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Is there a place for hair analysis in doping controls?
Forensic Science International
The actual antidoping control rules applied in sports (as established by the International Olympic Committee and the International Sport Federations) state that a positive case is chemically established by the unequivocal detection of a forbidden parent molecule and/or any of its metabolite(s) in urine, no matter the amounts which were administered and when the drug was taken. Screening is accomplished most of the time by using GC-MS procedures. These have been optimized to detect most if not all of the forbidden compounds which are put on a list. Recently, attempts have been made on scalp hair to demonstrate the value of this matrix as a possible means for differentiating between therapeutic use and doping abuse. In particular, GC-mass selective detector and GC-high resolution MS were successfully applied to treated animals and body-builders for anabolic agents (steroids and beta-2-agonists) at high sensitivity detection (low ng/g level). Naturally occurring molecules, like testosterone and its metabolites, could also be differentiated from their synthetic counterparts. Positive cases are more often challenged in courts and retrospectivity in time of the drug(s) intake is becoming an important issue for evaluating the responsibility of the person. This is can be based on hair analyses if the drugs have been taken at regular intervals. Stimulants and narcotics are often used in sports like drug of abuse in the ordinary social contexts. On the other hand, anabolic agents, when taken to improve the physical performances, follow complex regimens with the mixing of various formulas and dosages. Scalp hair references ranges for these as well as for endogenous substances still wait to be established statistically for competing, well-trained athletes. The incorporation rate into blond or gray hair is poorer than that of dark colored hair raising the question of individuals equality against the controls, a very important matter of concern for the sport's governing bodies. The frequency of hair cutting and short hair cuts necessary to gain speed in specific sports like swimming are other critical factors. On the other hands, irregular hair growth, associated with the washout effect through multiple washing and staining processes over expanded time intervals can cause concentrating or diluting effects. So far, a minority of prohibited substances could be detected in scalp hair with the sensitivity and specificity required in the context of the sport's activities. From the above, clear limitations of the usefulness of hair analysis in doping control analysis are obvious until a lot more data relevant to this particular field have been collected.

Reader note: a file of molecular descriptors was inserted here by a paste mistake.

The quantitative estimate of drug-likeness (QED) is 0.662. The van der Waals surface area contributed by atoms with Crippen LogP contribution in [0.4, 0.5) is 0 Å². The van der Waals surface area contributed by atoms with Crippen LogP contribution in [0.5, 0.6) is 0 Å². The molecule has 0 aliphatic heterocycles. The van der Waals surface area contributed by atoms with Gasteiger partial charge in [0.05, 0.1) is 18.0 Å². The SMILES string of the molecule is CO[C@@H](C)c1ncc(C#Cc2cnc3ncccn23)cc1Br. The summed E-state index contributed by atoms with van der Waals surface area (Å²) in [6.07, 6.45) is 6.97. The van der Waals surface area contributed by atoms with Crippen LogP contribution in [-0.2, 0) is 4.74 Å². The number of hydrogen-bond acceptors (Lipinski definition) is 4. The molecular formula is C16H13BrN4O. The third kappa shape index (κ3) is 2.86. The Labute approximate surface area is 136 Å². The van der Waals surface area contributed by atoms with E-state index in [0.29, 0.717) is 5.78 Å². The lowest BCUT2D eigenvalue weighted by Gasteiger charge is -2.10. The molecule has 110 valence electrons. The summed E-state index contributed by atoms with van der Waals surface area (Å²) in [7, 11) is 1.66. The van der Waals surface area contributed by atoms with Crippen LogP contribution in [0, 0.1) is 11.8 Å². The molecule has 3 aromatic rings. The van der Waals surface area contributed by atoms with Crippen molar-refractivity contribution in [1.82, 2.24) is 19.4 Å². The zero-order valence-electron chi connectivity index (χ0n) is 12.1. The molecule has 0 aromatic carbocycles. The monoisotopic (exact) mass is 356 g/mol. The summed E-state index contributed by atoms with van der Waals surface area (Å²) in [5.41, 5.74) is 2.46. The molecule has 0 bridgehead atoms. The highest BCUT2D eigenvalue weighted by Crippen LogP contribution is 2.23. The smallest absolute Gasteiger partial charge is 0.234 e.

Doping in Sports, Gas Chromatography-Mass Spectrometry, Hair, Humans, International Agencies, Reproducibility of Results, Sensitivity and Specificity, Substance Abuse Detection
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